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Authors: Dana Black


BOOK: Conspiracy
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Copyright © 2012 by Dana Black 

All rights reserved. 


This book is a work of fiction. Names, characters, places, and incidents either are products of the author’s imagination or are used fictitiously. Any resemblance to actual events or locales or persons, living or dead, is entirely coincidental. 




Product Description


A high-stakes, romantic thriller, set in June, 1982. Beautiful TV producer Sharon Foster is mingling with the stars and the high-rollers in Madrid for the final round of the World Cup Championship. So is the man she loves, US soccer goalie Keith Palermo. If they’re lucky, Keith and his US soccer team will do well in the tournament, and Sharon’s new American TV network will generate great ratings and revenues. If they’re luckier still, Sharon and Keith will consummate their love.


But the lovers are about to be caught in a deadly conspiracy. Even now, in the remote hills of Utah, two American military guards lie brutally murdered. A crate of a lethal new nerve gas is missing and on its way to Madrid, carried by a tall, sandy-haired mercenary who will stop at nothing. Soon the eyes of the world will be on the great Madrid stadium, the cheering crowds, and an event so shocking that it could change the course of history.


Sharon and Keith find their lives intertwined with a colorful cast of characters, each immersed in their own personal dramas and crises. A glamorous network newswoman struggles with her faithless British rock-star lover—and with her taste for cocaine. A pretty teenage Russian gymnast hopes to defect to the West, to save the life of the unborn child she secretly carries. A powerful Russian spy, a wealthy US businessman, and an ambitious TV director all struggle to stay ahead of their competitors and their enemies.


But all their struggles may soon be over, for unless Sharon and Keith can discover and stop the World Cup conspiracy, the deadliest weapon in the world will be unleashed before a TV audience of billions—and America will be blamed.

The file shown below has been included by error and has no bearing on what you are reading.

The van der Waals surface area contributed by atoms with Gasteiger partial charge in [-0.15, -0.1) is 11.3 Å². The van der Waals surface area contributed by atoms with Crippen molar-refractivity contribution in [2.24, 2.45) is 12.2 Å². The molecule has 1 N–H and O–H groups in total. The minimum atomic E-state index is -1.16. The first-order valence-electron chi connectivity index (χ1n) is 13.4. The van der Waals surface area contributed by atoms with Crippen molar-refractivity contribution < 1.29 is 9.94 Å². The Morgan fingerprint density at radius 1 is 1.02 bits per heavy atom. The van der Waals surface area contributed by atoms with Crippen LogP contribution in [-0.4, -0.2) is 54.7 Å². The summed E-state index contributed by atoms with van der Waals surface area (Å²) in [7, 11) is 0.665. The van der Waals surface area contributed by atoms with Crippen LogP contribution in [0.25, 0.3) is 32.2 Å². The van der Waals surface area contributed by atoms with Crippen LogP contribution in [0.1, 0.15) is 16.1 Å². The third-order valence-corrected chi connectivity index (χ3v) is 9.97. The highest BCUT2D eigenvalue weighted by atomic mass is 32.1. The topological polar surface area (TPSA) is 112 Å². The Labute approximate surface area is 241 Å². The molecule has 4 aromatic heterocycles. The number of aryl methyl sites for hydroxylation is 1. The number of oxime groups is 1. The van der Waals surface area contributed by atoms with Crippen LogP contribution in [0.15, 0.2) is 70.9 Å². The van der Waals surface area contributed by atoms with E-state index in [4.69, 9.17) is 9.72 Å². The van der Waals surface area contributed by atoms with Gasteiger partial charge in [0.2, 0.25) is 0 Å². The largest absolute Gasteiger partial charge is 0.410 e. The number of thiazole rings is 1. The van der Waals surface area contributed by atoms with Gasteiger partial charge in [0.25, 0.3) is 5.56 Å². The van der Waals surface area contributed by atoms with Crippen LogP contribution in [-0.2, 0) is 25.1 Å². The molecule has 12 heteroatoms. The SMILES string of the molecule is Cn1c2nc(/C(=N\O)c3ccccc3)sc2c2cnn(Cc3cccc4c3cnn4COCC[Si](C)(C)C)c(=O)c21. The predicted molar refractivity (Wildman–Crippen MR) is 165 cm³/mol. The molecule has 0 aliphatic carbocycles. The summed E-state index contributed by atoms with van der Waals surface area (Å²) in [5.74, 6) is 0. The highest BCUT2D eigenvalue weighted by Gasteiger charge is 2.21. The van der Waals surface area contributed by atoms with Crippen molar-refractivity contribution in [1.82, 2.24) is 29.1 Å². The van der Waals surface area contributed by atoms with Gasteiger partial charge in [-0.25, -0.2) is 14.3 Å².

June 13, 1982




In Madrid, the time was 6:30 p.m. 

Sharon Foster sat on the corner of her desk, alone in the small dimly-lighted office the Spanish government had provided. With growing impatience she dialed the Soviet press office for the third time. 

For the third time she heard the harsh electronic blare that the Spanish telephone system used as a busy signal.

What is it with you people?
she thought. 

Then the office door opened.

In the doorway, Keith Palermo. Smiling at her. His dark eyes sparkled with his good humored, laid-back confidence. 

She felt a little reflex gasp, a combination of happiness and excitement. And surprise, too, because she hadn’t expected to see him until next week.

Keith was the goalie of the USA soccer team, here in Spain for the World Cup soccer championships that UBC was covering. A UBC associate producer, Sharon had met him at a reception five months ago, and the two of them had dated several times since. But their schedules never seemed to allow enough time for the relationship to go where she hoped it would.

She hung up the phone. “I can’t believe these Russians,” she said. 

Turning to Keith, she stole a quick glance at her reflection in the office window. She always dressed tastefully, this evening wearing a white silk blouse and a light blue wool cardigan over a dark blue wool skirt. Her light blonde hair, recently cut in the expensive salon she’d treated herself to three weeks ago in Manhattan, still looked freshly brushed. 

“That’s my greeting?” he said, coming closer. “Your opinion of the Russians?” His shoulders stretched the fabric of his black T-shirt, which clung to his lean, muscular frame, not too tightly, but enough for any woman to notice. Just as no woman would ignore the way his jeans hung in a perfect fit on his slim hips. 

She took his hand and felt herself drawn into his arms. Where she wanted to be.

“Sorry,” she said. “We’re in a diplomatic wringer here. It’s great to see you!” 

He felt warm, and solid, and strong. His tousled black hair and firm jaw gave him the look of a fighter. Up close, Sharon could see scars around his eyes and chin, from past encounters on the soccer field.

He said, “Why don’t you just go upstairs and yell at them?” The Russian press and government staff who traveled with the Soviet soccer team were here in the same office building, two flights up. 

He went on, “And then we can get out of here and find a secluded place with candlelight and wine.”